NEW YORK (CBSNewYork/AP) — The jury in the trial of the man accused of killing 6-year-old Etan Patz nearly 36 years ago deliberated for a fourth day Monday.
Jurors received the case against 54-year-old Pedro Hernandez on Wednesday afternoon.READ MORE: Vaccine Mandates For NYC Teachers, State Health Care Workers Head To Court
The jury on Monday asked for a weather report from May 25, 1979, the day Etan went missing; all phone records between Hernandez and his brother-in-law, Juan Santana, who turned him in to police; a blueprint of 113 Thompson St., where Etan’s body was allegedly dumped; and translated transcripts of phone conversations at Rikers Island between Hernandez and his current wife, Rosemary.
The requests suggest jurors are trying to determine whether Hernandez’s confessions to murder have credibility, 1010 WINS’ Juliet Papa reported.
“They seem to be focused on issues that we raised — the weather, the fact that where he says he put the box was actually a bakery in 1979, the phone calls between him and Rosemary, which show a very strong, loving connection between the two,” defense attorney Harvey Fishbein told reporters, including WCBS 880’s Irene Cornell.
The request for the weather is significant because Hernandez recalled that May 25, 1979, was a nice, sunny day. The weather, in fact, was gray and gloomy.
Hernandez confessed to police in 2012 that he offered Etan a soda to entice him into the basement of the SoHo bodega where he worked in 1979. Then, Hernandez said, he choked the boy and dumped him in a box with some curbside trash. Etan’s body has never been found.
“Something just took over me, and I was just choking him,” the Maple Shade, New Jersey, man confessed to police. “He just kind of stood there, and I just felt bad, what I did.”
Defense lawyers say Hernandez’s confession is fiction, dreamed up by a mentally ill man with a low IQ and a history of hallucinations and fueled by several hours of police questioning before Hernandez was read his rights.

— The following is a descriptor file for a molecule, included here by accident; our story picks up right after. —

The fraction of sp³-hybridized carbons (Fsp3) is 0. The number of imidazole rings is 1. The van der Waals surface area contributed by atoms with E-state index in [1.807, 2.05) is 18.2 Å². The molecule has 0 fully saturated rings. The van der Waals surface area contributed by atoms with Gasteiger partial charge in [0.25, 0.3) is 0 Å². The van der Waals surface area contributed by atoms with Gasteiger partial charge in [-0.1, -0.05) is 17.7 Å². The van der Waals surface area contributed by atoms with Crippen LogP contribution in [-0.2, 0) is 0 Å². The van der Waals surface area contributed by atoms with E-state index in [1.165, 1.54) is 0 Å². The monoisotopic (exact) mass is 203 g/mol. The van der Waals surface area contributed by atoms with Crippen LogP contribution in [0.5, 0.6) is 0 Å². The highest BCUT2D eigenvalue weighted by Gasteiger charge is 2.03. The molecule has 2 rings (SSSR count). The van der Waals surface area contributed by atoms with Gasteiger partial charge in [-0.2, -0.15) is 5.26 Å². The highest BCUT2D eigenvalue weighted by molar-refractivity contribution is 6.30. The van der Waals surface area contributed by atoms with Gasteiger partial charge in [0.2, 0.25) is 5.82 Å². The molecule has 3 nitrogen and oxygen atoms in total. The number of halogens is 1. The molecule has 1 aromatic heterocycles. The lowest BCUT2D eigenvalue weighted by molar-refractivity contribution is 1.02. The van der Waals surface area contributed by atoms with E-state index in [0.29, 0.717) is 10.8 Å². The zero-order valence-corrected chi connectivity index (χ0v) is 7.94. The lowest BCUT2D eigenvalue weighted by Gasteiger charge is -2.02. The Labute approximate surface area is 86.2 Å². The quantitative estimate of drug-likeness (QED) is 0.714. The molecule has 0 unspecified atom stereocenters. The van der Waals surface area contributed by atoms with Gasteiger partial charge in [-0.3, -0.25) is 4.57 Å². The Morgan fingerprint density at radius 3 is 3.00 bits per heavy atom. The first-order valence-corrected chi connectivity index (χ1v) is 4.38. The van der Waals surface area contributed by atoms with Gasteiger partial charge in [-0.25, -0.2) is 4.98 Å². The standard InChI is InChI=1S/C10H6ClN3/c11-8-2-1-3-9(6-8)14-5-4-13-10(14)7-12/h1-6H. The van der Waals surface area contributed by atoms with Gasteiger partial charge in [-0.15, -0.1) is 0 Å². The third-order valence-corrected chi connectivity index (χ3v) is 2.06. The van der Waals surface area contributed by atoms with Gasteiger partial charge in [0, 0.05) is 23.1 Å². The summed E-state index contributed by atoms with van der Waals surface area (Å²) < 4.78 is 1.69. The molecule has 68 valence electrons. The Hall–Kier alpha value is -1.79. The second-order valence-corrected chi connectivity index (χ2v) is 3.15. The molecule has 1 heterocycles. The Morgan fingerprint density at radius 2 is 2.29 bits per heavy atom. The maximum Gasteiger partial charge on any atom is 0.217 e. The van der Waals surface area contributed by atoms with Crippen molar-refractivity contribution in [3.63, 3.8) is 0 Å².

On Friday, the jury asked to see the card with Miranda warnings Hernandez initialed after waving his right to remain silent, WCBS 880’s Irene Cornell reported. They then asked for a missing child poster of Etan Patz that Hernandez was shown during a seven-hour interrogation, which led to his confession.
As Cornell reported, he had signed it and wrote on it that he choked the boy.
The jury’s questions to the judge involve how Hernandez’s statements were obtained, and Fishbein believes jurors may be considering whether there was undue influence, 1010 WINS’ Juliet Papa reported.
“As a result of being in custody for 7 1/2 hours, he came out of that time period believing that he had actually harmed Etan Patz,” Fishbein said Friday.
Fishbein told CBS2’s Jessica Schneider that the evidence requests mean the jurors were diligently considering the evidence.
“I’m not getting a sense of dissension he said. They’re doing exactly what I asked them to do, look at the evidence. Not to have a knee jerk reaction,” he said.READ MORE: Brian Laundrie: Who Is Gabby Petito's Fiancé, And What Do We Know About Him?
Defense attorneys also said prosecutors have the wrong man on trial. The defense has pointed repeatedly to convicted child molester Jose Ramos as the real suspect.
Ramos denied involvement. However, a former federal prosecutor and FBI agent testified that Ramos told investigators he was “90 percent” sure a boy he took from a park was Etan, and Hernandez’s former prison cellmate testified that Ramos admitted molesting the boy.
Ramos dated a woman who was hired to walk Etan home from school during a bus strike.
But prosecutors told jurors during closing arguments that while Ramos may be a convicted pedophile, he is not guilty in this case.
Before his confession, Hernandez had never been considered a suspect — his name appears only once in law enforcement paperwork at the time Etan disappeared.
But prosecutors presented evidence that Hernandez confessed several times to church group members in the years following the crime.
Hernandez’s ex-wife, Daisy, and a friend also testified that he told them decades ago that he had killed someone while working in a bodega in New York City.
Daisy Hernandez also said she found a missing poster of Etan Patz among Hernandez’s possessions several years after the boy’s disappearance.
The defense argued that Hernandez’s ex-wife never mentioned the poster in her statement to police.
Five women and seven men will decide whether Hernandez is guilty or not on three separate charges: second-degree murder, felony murder and kidnapping.
The two different murder charges result from different theories under the law. If the jury finds that Hernandez deliberately killed Etan, they will convict him on second-degree murder charges.
If the panel decides Etan’s death resulted from actions during the course of a kidnapping, they will find him guilty on the felony murder charge.
Each of the three charges is punishable by 25 years to life in prison.
Etan’s photo was one of the first on milk cartons. The day he went missing, May 25, became National Missing Children’s Day.MORE NEWS: Fighter Jet Intercepts Small Plane Flying Over NYC After Biden's UN Speech
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